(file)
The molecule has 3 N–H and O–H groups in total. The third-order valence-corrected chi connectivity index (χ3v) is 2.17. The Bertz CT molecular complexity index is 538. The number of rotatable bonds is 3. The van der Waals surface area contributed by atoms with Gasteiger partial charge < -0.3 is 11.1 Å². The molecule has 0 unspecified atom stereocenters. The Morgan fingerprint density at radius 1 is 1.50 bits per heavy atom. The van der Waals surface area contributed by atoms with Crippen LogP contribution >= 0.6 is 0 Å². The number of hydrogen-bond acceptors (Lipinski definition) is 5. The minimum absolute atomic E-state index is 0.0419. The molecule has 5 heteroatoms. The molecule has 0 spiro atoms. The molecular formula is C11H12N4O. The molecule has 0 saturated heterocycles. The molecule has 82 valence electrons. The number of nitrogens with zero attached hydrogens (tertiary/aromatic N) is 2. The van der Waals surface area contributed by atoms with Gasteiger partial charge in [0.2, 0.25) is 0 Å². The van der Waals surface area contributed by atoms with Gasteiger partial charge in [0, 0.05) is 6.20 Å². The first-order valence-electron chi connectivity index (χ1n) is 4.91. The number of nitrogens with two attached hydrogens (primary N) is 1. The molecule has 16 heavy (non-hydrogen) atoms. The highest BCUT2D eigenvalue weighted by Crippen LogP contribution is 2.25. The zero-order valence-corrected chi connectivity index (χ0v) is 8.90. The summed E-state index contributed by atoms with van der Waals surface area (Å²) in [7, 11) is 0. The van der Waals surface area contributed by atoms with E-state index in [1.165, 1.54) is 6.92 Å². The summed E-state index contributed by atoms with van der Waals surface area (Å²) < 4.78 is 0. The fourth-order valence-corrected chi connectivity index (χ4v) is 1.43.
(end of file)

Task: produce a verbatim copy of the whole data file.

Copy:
The molecule has 3 N–H and O–H groups in total. The third-order valence-corrected chi connectivity index (χ3v) is 2.17. The Bertz CT molecular complexity index is 538. The number of rotatable bonds is 3. The van der Waals surface area contributed by atoms with Gasteiger partial charge < -0.3 is 11.1 Å². The molecule has 0 unspecified atom stereocenters. The Morgan fingerprint density at radius 1 is 1.50 bits per heavy atom. The van der Waals surface area contributed by atoms with Crippen LogP contribution >= 0.6 is 0 Å². The number of hydrogen-bond acceptors (Lipinski definition) is 5. The minimum absolute atomic E-state index is 0.0419. The molecule has 5 heteroatoms. The molecule has 0 spiro atoms. The molecular formula is C11H12N4O. The molecule has 0 saturated heterocycles. The molecule has 82 valence electrons. The number of nitrogens with zero attached hydrogens (tertiary/aromatic N) is 2. The van der Waals surface area contributed by atoms with Gasteiger partial charge in [0.2, 0.25) is 0 Å². The van der Waals surface area contributed by atoms with Gasteiger partial charge in [0, 0.05) is 6.20 Å². The first-order valence-electron chi connectivity index (χ1n) is 4.91. The number of nitrogens with two attached hydrogens (primary N) is 1. The molecule has 16 heavy (non-hydrogen) atoms. The highest BCUT2D eigenvalue weighted by Crippen LogP contribution is 2.25. The zero-order valence-corrected chi connectivity index (χ0v) is 8.90. The summed E-state index contributed by atoms with van der Waals surface area (Å²) in [7, 11) is 0. The van der Waals surface area contributed by atoms with E-state index in [1.165, 1.54) is 6.92 Å². The summed E-state index contributed by atoms with van der Waals surface area (Å²) < 4.78 is 0. The fourth-order valence-corrected chi connectivity index (χ4v) is 1.43.